We watched the plane land and taxi up to the terminal.  They used a moveable staircase such is now used for budget flights here in Europe, and  soon the door opened and men in suits deplaned.  John Kennedy stepped out of the plane and waved to the small crowd.  I remember that it  was less than a hundred people, more like 50.  My father told me to go up and get a closer look, so I pushed myself through the reporters and photographers and was soon face to face with Kennedy.  He was talking to everyone, and I just stood there watching but not having a political clue as to just what I was viewing.  BTW I was the only kid there, completely surrounded by adults.

Kennedy looked down at me and said, “Who are you?”  I told him my name, and told him that my father had brought me to meet him.  He was looking over the crowd, probably wondering what bigshot had brought his kid.  I extended my hand and said I was glad to meet him and he shook my hand.  He  said, “Who is your father?”  I pointed through the crowd at my father standing in the back. Kennedy said,” What does he do?”  I proudly told him that my father was a plumber.  A smile grew on Kennedy’s face and he shook my hand a second time.  I remember he said something like, “I am glad you came out.”  I was then pushed by the crowd as they moved away from the plane and I went back to tell my father what happened.  


That was my big moment in history.  Well, not the only one, thank goodness.  But it was one that I think of often and when I saw that photo of Kruschev and Kennedy I remember how Kennedy managed to remove the nuclear missiles that the Soviet Union had sent to Cuba.  Of course I remember how my entire high school was informed over the intercom of the assassination of Kennedy.



During my youth, there were times that I acted and thought like most teenagers, thinking my parents needed a ‘second education’, etc.  Later  I realized how wrong I was, how my father the plumber was so aware of history.  I was the only kid who got to shake Kennedy’s hand that day.    Bravo, Dad!


Thursday, April 6, 2017

What's New In Northern Italy

Spring Brings More Business For Gondoliers
Spring is here in Italy!  We know this by two things, one is when we see leaves sprouting on the grape vines, and the other is when we see cotton floating in the air from the cottonwood trees.  Grapes are usually one of the last plants to show action, so when they show leaves we know the weather will change for the best.  The cotton makes allergies go nuts!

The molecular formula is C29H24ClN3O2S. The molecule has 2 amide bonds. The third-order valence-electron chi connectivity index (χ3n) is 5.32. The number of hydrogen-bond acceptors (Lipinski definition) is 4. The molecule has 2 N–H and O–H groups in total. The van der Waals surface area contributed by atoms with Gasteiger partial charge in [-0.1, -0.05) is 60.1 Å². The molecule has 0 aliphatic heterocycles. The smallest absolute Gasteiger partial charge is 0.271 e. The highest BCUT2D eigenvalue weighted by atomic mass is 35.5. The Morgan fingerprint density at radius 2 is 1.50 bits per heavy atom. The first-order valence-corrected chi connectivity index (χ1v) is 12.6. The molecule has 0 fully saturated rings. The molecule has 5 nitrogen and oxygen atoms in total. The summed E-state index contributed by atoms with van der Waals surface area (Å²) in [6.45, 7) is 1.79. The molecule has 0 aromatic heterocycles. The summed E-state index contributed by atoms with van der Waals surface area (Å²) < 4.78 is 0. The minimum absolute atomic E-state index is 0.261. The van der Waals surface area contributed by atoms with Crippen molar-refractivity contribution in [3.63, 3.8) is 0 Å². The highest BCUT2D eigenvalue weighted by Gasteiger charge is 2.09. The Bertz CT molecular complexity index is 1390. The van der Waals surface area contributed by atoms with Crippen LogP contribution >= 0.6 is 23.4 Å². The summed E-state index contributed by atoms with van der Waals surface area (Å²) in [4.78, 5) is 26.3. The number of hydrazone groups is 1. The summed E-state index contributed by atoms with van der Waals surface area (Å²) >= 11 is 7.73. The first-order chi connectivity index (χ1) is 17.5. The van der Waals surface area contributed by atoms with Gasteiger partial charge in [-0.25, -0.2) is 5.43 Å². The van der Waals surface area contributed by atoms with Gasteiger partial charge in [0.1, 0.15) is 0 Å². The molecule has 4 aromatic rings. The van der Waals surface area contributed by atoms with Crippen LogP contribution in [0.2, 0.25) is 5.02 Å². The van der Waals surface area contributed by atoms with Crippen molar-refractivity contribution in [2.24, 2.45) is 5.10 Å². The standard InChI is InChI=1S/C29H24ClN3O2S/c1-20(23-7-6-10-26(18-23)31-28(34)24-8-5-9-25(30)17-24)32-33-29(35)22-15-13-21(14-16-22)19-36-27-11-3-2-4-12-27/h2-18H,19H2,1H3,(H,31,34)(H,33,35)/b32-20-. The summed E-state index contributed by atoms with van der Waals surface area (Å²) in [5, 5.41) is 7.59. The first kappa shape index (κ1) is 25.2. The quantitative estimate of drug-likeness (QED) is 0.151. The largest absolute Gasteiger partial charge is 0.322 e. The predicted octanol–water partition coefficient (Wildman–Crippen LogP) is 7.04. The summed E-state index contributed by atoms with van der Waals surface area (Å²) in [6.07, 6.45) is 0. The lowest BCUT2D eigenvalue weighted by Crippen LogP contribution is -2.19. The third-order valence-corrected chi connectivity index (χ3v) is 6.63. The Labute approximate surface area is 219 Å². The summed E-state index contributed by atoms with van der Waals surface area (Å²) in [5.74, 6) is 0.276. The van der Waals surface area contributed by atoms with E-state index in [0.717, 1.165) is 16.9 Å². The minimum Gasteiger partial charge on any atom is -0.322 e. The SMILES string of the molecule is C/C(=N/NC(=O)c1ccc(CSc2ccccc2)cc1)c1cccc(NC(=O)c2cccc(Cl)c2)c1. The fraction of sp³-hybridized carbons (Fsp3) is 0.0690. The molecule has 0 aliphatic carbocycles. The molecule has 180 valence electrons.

March was fairly dry, compared to other years, and April seems to be also the same.  We have temperatures reaching 70, causing Italians to shed those overused scarves and black jackets.  Standing in my coffee bar are four gentlemen, two with shirts and two with jackets.  It’s a mixed bag this morning caused by the overcast skies.

I made a visit to my family doctor this morning in order to get his signature that I am alive and well.  My teacher’s pension system needed assurance that  my descendants were not mooching off the system after my demise.  The office had only 3 people waiting to see him and it went quite quickly.  Only one person was coughing, the others had paperwork.  My doctor goes it alone, he has no secretary, no aides, no nurses, no people sorting paperwork.  This is the way in Italy for doctors.  He keeps a copy of my tests, but I carry my own copy and my X-rays.  It is my responsibility to not lose them.  By the way, in case you are an unbelieving American, my visit had no fee.  Doctor visits are covered by the health system in Italy.  Go in the hospital, it is the same, covered.  All people, poor or rich get a chance to stay healthy without going bankrupt over medical bills.

Monday the weather was  so good that I made my first outing to paint watercolors.  It was a bit of a shock to find that the waterwheel I intended to paint for several years, was now a construction zone for a new pedestrian bridge.  I had walked a distance with all my equipment so I made a go of it anyway.  Here is the finished product.   It is just a sketch I will use later for a larger painting.



I have also completed an acrylic painting of this old boat.  The size is about 4 feet by 3.

Quiet Sunset 


Greek Salad and Tzatziki
How to make Greek Yogurt Tzatziki below
http://www.jamieoliver.com/news-and-features/features/how-to-make-tzatziki/ 
I have plans to fly to Chania, on Crete Island where I will  soon enjoy a week of painting.   Chania (pronounced Hawneeyah) is a quaint town with the center featuring Venetian architecture created when the Venetians ruled there.  They have a nice harbor with a small light house, and another boat harbor nearby.  We have enjoyed Chania several times, gotten to know some great people, and visited many of the beaches of Crete.  It’s not just the scenery, though, I really enjoy Greek cuisine.  Fotos next month!

home made rolled noodles and great sauce with meat
Croatian Specialty
Totally Awesome Calamari
Croatia is also on our travel list.  We will stay in a bungalow on the shore of the sea.  I will take my painting equipment.  Last year while painting a terrific thunder storm rolled in and the whole night the rain poured down in buckets.  I will pass on that this year!  Their food is also super.  Here is a foto from last year of the storm arriving. 
Storm Coming
The land looks like it is floating


I wish you a happy Spring, ciao.